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Gregg Curwin BComm'90 & Shannon Susko BComm’89 BSc’92
(Photo Credit of Shannon: Farah Nosh)
Founder of Smooth Meal Prep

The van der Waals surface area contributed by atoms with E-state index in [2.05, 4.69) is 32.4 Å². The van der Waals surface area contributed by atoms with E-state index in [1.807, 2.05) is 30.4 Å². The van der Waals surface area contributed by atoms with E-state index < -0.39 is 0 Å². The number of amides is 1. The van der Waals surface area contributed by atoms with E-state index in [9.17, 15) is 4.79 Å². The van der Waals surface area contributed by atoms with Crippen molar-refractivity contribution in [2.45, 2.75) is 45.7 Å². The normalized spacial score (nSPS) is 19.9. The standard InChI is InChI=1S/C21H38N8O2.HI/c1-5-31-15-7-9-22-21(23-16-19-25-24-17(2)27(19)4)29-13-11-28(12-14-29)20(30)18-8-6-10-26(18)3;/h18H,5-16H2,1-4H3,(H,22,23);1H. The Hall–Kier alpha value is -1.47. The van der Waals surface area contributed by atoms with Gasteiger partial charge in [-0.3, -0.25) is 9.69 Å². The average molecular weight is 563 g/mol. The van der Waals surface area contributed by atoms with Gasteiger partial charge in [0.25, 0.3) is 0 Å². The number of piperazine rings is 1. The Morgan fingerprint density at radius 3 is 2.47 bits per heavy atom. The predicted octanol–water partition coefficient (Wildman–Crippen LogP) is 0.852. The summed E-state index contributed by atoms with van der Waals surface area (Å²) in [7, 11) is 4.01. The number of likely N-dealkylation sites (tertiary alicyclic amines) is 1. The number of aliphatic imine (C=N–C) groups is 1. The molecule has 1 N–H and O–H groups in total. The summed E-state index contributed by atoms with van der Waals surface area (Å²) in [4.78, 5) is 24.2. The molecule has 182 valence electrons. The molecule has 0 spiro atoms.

At Play in the Fields of Entrepreneurship
SMU’s Entrepreneurs in Residence Gregg Curwin and Shannon Susko teach a new generation how to build a business By Alec Bruce